Tim Blair – Monday, January 27, 2014 (4:05am)

Attention, Sunshine Coast residents! You must support this business:

(Via Rowena, who doesn’t seem impressed.) 


Tim Blair – Monday, January 27, 2014 (4:01am)

Anti-oink ink in Malaysia: 
A handful of pigs’ faces have been censored in the Malaysian edition of the International New York Times, it seems.
The black marks were the work of Malaysian printing firm KHL, which blotted out the faces in a story about farming in the United States, according to the Malay Mail. A representative said it was their policy to obscure pigs because Malaysia was “a Muslim country”. 
Poor pigs. It makes them look so guilty.


Tim Blair – Monday, January 27, 2014 (3:52am)

There are two basic types of celebrities. You’ve got your airheads and then you’ve got your artists.

Icon Arrow Continue reading 'CATE AND JUSTIN'


Tim Blair – Monday, January 27, 2014 (3:49am)

An Antarctic climate expert speaks:



Tim Blair – Monday, January 27, 2014 (3:46am)

Cricket is being reshaped. This process began several seasons ago, when commentators introduced a new phrase to describe a ball’s trajectory.

Icon Arrow Continue reading 'JIMINY SHAPES'


Tim Blair – Monday, January 27, 2014 (3:44am)

Subaru’s latest model is guaranteed monster-resistant:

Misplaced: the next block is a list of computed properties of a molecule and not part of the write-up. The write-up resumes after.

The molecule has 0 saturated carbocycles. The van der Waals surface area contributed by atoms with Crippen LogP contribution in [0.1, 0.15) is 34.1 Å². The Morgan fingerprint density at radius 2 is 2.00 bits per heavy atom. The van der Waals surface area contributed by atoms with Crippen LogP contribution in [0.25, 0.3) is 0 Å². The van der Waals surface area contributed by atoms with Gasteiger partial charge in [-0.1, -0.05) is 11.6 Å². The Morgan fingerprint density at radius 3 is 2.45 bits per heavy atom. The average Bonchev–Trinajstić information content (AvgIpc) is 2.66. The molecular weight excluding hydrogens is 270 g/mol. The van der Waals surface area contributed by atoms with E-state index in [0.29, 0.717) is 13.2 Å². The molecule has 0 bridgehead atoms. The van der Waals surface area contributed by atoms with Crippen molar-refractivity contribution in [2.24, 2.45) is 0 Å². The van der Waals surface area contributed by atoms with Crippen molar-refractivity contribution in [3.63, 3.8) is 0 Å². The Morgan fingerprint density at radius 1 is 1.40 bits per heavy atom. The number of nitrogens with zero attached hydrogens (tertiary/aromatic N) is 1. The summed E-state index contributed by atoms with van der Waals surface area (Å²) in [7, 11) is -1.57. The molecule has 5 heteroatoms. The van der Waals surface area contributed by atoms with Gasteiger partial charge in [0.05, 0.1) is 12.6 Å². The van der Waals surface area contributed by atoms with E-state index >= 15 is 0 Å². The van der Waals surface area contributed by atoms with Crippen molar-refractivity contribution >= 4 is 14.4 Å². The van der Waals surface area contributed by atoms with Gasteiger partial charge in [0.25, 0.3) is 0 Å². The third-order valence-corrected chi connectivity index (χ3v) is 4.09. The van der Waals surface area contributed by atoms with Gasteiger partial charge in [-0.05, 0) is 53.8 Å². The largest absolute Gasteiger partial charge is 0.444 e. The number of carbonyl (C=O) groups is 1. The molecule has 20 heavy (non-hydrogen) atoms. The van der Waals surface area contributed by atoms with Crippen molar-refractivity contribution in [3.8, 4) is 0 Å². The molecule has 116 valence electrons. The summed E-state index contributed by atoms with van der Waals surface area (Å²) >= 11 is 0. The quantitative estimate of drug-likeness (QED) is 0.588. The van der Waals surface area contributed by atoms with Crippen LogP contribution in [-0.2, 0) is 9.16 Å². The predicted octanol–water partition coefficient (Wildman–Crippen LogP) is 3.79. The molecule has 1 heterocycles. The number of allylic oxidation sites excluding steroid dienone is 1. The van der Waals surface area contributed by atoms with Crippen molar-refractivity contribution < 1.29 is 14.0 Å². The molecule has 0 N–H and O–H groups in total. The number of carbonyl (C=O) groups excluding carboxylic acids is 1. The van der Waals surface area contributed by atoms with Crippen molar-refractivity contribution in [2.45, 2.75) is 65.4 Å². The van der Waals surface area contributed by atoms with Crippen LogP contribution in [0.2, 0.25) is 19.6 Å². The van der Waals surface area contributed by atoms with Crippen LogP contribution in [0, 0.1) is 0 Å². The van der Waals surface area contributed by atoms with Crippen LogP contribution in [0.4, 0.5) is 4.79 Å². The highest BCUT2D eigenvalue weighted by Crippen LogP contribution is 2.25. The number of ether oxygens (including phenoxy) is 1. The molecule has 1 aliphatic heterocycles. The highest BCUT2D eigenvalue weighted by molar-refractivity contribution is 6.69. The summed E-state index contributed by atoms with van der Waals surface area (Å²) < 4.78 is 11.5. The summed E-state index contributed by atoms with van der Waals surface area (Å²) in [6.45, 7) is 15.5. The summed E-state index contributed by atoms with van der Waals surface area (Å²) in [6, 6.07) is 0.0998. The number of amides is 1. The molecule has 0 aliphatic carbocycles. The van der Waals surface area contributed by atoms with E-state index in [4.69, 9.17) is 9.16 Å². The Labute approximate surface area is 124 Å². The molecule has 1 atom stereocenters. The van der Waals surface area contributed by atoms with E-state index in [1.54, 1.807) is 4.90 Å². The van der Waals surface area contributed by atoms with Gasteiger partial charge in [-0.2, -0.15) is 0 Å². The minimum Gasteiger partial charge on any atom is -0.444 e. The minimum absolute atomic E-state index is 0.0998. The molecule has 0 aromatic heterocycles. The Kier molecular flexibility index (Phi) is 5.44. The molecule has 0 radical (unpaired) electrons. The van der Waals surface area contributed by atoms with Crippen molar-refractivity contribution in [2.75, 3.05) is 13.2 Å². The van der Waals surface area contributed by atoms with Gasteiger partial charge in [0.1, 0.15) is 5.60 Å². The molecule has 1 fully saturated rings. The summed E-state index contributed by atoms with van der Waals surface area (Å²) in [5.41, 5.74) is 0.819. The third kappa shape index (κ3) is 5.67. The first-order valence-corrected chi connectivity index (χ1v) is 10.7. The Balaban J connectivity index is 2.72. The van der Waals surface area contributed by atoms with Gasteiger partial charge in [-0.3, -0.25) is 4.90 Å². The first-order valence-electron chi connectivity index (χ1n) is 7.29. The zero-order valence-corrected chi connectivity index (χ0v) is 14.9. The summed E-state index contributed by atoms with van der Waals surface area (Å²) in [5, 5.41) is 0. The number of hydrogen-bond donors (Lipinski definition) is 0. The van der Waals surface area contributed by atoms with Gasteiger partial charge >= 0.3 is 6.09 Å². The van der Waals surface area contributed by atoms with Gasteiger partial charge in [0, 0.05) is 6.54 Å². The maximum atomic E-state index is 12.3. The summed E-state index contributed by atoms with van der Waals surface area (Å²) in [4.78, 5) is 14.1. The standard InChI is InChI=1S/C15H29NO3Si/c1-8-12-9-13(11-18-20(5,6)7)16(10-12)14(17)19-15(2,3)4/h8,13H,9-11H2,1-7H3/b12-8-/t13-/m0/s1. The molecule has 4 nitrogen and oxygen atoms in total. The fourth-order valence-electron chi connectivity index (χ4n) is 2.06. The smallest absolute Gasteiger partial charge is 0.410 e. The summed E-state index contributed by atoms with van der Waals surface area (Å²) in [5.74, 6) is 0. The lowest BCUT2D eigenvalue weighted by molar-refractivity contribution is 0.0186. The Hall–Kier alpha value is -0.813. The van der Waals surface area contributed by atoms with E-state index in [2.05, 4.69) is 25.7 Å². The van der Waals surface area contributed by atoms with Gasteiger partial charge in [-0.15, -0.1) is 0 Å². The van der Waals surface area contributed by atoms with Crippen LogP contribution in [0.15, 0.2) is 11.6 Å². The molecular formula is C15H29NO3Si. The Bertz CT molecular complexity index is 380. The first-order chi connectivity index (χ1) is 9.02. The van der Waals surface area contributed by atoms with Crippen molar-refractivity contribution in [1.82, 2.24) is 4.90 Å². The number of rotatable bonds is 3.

Tim Blair – Monday, January 27, 2014 (3:32am)

Everybody has a twin. In the case of mine, I am so very, very sorry.


Tim Blair – Monday, January 27, 2014 (3:27am)

Former ABC staffer Stephen Feneley, last year:

You were saying, Stephen? 

22 and 23 of 26

Tim Blair – Monday, January 27, 2014 (2:40am)

People these days enjoy putting on the fancy dress for cricket games. Last night’s match was in Adelaide:

Given the venue, this chap would have walked to and from the game unnoticed. Australia won last night in miraculous fashion following England’s slump-ending Perth triumph, closing the one-day segment of 2013/14’s double-summer multi-format cricket battle between the two teams. With just three T20 games remaining, England can no longer even tie for an equal number of victories. Current standings:
Australia: Twelve wins, 8692 runs
England: Seven wins, 7793 runs
Three draws
One match abandoned

So where is the ABC’s twin?

Andrew Bolt January 27 2014 (2:50pm)

Nick Cater would very much like to know about the twins who once so concerned the ABC and Fairfax:
The ABC’s decision to air unsubstantiated allegations against Australian service personnel last week is an example of what Stephen Colbert calls thruthiness – a preference for the things one wishes to be true over the things one knows are true. 
In the ABC current affairs department, the claim that asylum seekers were beaten and forced to hold onto hot pipes requires no empirical verification. Denials by ministers and officials are considered so unreliable that they cannot kill the story.
Truthiness has come to characterise the ABC’s coverage of border security. It reflects not only the groupthink pervading the corporation, but a marked decline in professional standards.
On October 14 last year, Peter Lloyd introduced a report from Fiona Ogilvie on PM with an unqualified statement: